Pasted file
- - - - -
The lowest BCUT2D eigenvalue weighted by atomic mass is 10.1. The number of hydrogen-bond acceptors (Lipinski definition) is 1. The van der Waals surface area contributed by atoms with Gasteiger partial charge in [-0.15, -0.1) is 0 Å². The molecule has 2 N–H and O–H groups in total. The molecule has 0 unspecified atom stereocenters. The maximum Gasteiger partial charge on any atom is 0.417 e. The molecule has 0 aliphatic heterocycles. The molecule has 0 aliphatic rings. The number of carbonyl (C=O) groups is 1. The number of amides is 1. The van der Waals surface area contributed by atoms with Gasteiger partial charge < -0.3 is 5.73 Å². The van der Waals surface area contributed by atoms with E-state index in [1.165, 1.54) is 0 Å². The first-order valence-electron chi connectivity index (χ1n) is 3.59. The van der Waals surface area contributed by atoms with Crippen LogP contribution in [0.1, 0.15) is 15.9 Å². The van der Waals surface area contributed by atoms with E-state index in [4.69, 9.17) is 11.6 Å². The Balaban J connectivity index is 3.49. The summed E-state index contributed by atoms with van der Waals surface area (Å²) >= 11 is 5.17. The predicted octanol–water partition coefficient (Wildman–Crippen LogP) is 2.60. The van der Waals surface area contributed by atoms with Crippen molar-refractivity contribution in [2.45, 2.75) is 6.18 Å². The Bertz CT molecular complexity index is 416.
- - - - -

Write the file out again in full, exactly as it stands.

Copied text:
The lowest BCUT2D eigenvalue weighted by atomic mass is 10.1. The number of hydrogen-bond acceptors (Lipinski definition) is 1. The van der Waals surface area contributed by atoms with Gasteiger partial charge in [-0.15, -0.1) is 0 Å². The molecule has 2 N–H and O–H groups in total. The molecule has 0 unspecified atom stereocenters. The maximum Gasteiger partial charge on any atom is 0.417 e. The molecule has 0 aliphatic heterocycles. The molecule has 0 aliphatic rings. The number of carbonyl (C=O) groups is 1. The number of amides is 1. The van der Waals surface area contributed by atoms with Gasteiger partial charge < -0.3 is 5.73 Å². The van der Waals surface area contributed by atoms with E-state index in [1.165, 1.54) is 0 Å². The first-order valence-electron chi connectivity index (χ1n) is 3.59. The van der Waals surface area contributed by atoms with Crippen LogP contribution in [0.1, 0.15) is 15.9 Å². The van der Waals surface area contributed by atoms with E-state index in [4.69, 9.17) is 11.6 Å². The Balaban J connectivity index is 3.49. The summed E-state index contributed by atoms with van der Waals surface area (Å²) >= 11 is 5.17. The predicted octanol–water partition coefficient (Wildman–Crippen LogP) is 2.60. The van der Waals surface area contributed by atoms with Crippen molar-refractivity contribution in [2.45, 2.75) is 6.18 Å². The Bertz CT molecular complexity index is 416.